Thanks very much for the recent Ask the Veterinarian column, “Keeping pets warm in the winter.” Just after reading the article I saw a golden retriever tied up outside a coffee shop for at least half an hour while it was snowing heavily. The wind chill made it even worse.
I saw the retriever’s coat was saturated with snow. Per the article, he would not be able to retain body heat, as his coat was soaking wet. I heard him bark for help, as he was obviously in distress. Why not leave him at home? At least put a coat on him.
The column’s author, Dr. Carolyn Karlin, missed an important opportunity to tell cat owners to protect their beloved family members, their cats, from harm by keeping them indoors year round. While stating that it’s advisable to keep cats indoors when temperatures are very cold, it would have been so valuable, as a trusted authority figure, for her to tell cat owners that they endanger their cat’s survival by allowing them to roam at large, period.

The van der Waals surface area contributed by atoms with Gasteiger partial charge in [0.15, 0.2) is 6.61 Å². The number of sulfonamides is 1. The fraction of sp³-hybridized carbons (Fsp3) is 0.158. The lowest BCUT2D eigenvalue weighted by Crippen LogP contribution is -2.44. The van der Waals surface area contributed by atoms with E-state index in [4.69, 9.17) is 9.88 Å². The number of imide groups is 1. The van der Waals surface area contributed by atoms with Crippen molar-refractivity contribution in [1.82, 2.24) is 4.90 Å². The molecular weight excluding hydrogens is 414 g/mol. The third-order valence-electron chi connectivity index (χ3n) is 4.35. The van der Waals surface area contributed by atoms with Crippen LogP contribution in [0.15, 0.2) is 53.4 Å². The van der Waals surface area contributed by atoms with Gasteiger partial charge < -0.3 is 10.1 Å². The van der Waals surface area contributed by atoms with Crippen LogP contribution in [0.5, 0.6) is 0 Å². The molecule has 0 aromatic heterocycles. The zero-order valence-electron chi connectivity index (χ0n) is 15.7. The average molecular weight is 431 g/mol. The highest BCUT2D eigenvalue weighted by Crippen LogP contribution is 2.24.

It’s not only enabling irresponsible cat ownership to not take a stand on keeping cats indoors, it simply does not make sense for a vet to neglect to tell cat owners it is unsafe to allow cats to roam free outside. Cats are victimized by a world that is dangerous to their survival. Being hit by a car, theft and poisoning are some of the well-documented risks that cats face outside. It has been statistically proven that allowing cats to roam at large significantly reduces their life span.
Further, I live near Xerxes Avenue South; a neighbor wrote the following on our social media: ‘please don’t let your cats to roam -they don’t always die right away after being hit by a car and I don’t want my child to see this.’